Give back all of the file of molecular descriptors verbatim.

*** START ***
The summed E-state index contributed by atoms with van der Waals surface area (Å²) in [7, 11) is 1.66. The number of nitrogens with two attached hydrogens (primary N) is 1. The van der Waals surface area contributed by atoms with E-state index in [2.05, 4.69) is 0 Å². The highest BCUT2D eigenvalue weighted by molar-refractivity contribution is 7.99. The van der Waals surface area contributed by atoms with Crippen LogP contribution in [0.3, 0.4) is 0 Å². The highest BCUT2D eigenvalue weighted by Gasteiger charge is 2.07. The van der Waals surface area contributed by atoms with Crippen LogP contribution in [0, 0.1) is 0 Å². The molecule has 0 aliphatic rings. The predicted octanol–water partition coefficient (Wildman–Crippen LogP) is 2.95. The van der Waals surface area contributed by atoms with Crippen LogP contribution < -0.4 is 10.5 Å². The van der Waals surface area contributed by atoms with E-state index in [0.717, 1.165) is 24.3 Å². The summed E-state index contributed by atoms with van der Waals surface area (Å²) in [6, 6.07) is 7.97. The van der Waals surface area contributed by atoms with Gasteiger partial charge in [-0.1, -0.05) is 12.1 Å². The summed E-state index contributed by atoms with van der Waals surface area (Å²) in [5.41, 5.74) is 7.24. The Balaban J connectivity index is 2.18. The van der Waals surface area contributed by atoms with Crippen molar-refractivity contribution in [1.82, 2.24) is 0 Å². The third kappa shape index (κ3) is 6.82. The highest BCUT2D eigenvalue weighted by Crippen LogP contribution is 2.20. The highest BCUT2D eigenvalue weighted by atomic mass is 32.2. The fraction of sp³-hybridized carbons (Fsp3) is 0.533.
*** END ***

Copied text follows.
The summed E-state index contributed by atoms with van der Waals surface area (Å²) in [7, 11) is 1.66. The number of nitrogens with two attached hydrogens (primary N) is 1. The van der Waals surface area contributed by atoms with E-state index in [2.05, 4.69) is 0 Å². The highest BCUT2D eigenvalue weighted by molar-refractivity contribution is 7.99. The van der Waals surface area contributed by atoms with Crippen LogP contribution in [0.3, 0.4) is 0 Å². The highest BCUT2D eigenvalue weighted by Gasteiger charge is 2.07. The van der Waals surface area contributed by atoms with Crippen LogP contribution in [0, 0.1) is 0 Å². The molecule has 0 aliphatic rings. The predicted octanol–water partition coefficient (Wildman–Crippen LogP) is 2.95. The van der Waals surface area contributed by atoms with Crippen LogP contribution < -0.4 is 10.5 Å². The van der Waals surface area contributed by atoms with E-state index in [0.717, 1.165) is 24.3 Å². The summed E-state index contributed by atoms with van der Waals surface area (Å²) in [6, 6.07) is 7.97. The van der Waals surface area contributed by atoms with Gasteiger partial charge in [-0.1, -0.05) is 12.1 Å². The summed E-state index contributed by atoms with van der Waals surface area (Å²) in [5.41, 5.74) is 7.24. The Balaban J connectivity index is 2.18. The van der Waals surface area contributed by atoms with Crippen molar-refractivity contribution in [1.82, 2.24) is 0 Å². The third kappa shape index (κ3) is 6.82. The highest BCUT2D eigenvalue weighted by Crippen LogP contribution is 2.20. The highest BCUT2D eigenvalue weighted by atomic mass is 32.2. The fraction of sp³-hybridized carbons (Fsp3) is 0.533.